John Grey (land agent)

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John Grey
John Grey of Dilston Patten.jpg
John Grey, 1852 portrait by George Patten
Born August 1785
Millfield Hill, Glendale, Northumberland, England, Kingdom of Great Britain
Died January 22, 1868 (aged 82–83)
River Tyne, England, United Kingdom of Great Britain and Ireland
Resting place England, United Kingdom
Occupation Land agent
Spouse(s) Hannah Eliza
Children Josephine Butler
Parent(s) George Grey
Mary Grey

John Grey (1785–1868), of Dilston, was an English land agent and agriculturist. He was the father of Josephine Butler, the feminist campaigner.

Life[edit]

The eldest son of George Grey of West Ord, near Berwick-on-Tweed, who died in 1793, by Mary, daughter of John Burn of Berwick, he was born at Millfield Hill, Glendale, Northumberland, in August 1785, and was educated at Richmond grammar school. While still young he met Francis Jeffrey, Thomas Chalmers, Edward Irving, and Sir Walter Scott, and entered public life when seventeen years old.[1]

The first public question that Grey took part in was the abolition of slavery. He was entrusted by Thomas Clarkson in 1823 with the task of collecting petitions in some of the towns of the Borders. He accompanied Lord Brougham in his abolitionist tour in Northumberland and Cumberland in 1826, and seconded him with speeches. He took part in the agitation for Catholic Emancipation, and in the struggle which preceded the Reform Bill of 1832. He enjoyed the confidence of Earl Grey and Lord Althorp (Lord Spencer), and spoke on the hustings at Alnwick.[1]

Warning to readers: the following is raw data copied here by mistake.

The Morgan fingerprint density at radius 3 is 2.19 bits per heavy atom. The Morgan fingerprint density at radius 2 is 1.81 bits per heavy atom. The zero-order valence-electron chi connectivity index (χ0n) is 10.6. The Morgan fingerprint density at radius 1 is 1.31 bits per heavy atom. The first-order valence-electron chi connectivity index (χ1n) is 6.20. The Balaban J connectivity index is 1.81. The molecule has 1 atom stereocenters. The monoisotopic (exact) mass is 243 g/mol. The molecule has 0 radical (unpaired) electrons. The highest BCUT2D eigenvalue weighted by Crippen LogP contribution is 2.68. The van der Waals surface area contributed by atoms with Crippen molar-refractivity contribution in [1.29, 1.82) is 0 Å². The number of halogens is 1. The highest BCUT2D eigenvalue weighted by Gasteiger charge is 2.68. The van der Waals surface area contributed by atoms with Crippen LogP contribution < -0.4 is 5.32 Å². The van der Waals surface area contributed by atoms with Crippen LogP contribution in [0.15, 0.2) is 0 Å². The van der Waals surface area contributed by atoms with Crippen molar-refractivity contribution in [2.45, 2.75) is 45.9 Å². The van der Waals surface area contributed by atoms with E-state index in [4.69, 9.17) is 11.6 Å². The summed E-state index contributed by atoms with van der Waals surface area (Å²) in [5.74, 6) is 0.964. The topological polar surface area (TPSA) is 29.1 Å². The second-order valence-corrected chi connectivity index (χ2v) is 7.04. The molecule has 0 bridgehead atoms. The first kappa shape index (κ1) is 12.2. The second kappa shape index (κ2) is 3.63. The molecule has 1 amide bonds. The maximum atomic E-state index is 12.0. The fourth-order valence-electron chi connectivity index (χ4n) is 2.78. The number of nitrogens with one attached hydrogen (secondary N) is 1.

In 1833 Sir James Graham placed under Grey's sole management the northern estates belonging to Greenwich Hospital in Northumberland and Cumberland. Grey then ceased to take an active part in politics; but was consulted on some measures, such as the Tithe Commutation Act, the land drainage scheme, and free trade. From early years (1803) he had concentrated on agricultural improvement. He had originally farmed in north Northumberland, where, with others, he created a new system of agriculture, both in breeding cattle and cultivating the land.[1]

In the administration of the agricultural and mining estates of Greenwich Hospital, Grey was raised the net rental of the property in twenty years from £30,000 to £40,000. He was visited by foreigners, and Baron Liebig saw on visiting Dilston his own discoveries applied to the improvement of the Northumbrian crops. Grey's management was denounced in some newspapers. In the autumn of 1857 he lost the greater part of his savings by the failure of the Newcastle bank.[1]

Grey retired from the management of the Greenwich Hospital estates in 1863, aged 77. He moved to Lipwood House on the banks of the River Tyne, near Haydon Bridge, where he died on 22 January 1868.[1]

Family[edit]

Grey married, in 1815, Hannah Eliza, daughter of Ralph Annette of The Fence, near Alnwick, by whom he had a family of three sons and seven daughters, who included Josephine Butler.[2] Hannah Grey died at Dilston on 15 May 1860. Charles Grey succeeded to his father's position in the management of the Greenwich Hospital estates.[1] His niece was the hymnwriter, Jane Lundie Bonar.

Notes[edit]

  1. ^ a b c d e f  Stephen, Leslie; Lee, Sidney, eds. (1890). "Grey, John (1785-1868)". Dictionary of National Biography. 23. London: Smith, Elder & Co. 
  2. ^ Thompson, F. M. L. "Grey, John". Oxford Dictionary of National Biography (online ed.). Oxford University Press. doi:10.1093/ref:odnb/11550.  (Subscription or UK public library membership required.)
Attribution

 This article incorporates text from a publication now in the public domainStephen, Leslie; Lee, Sidney, eds. (1890). "Grey, John (1785-1868)". Dictionary of National Biography. 23. London: Smith, Elder & Co.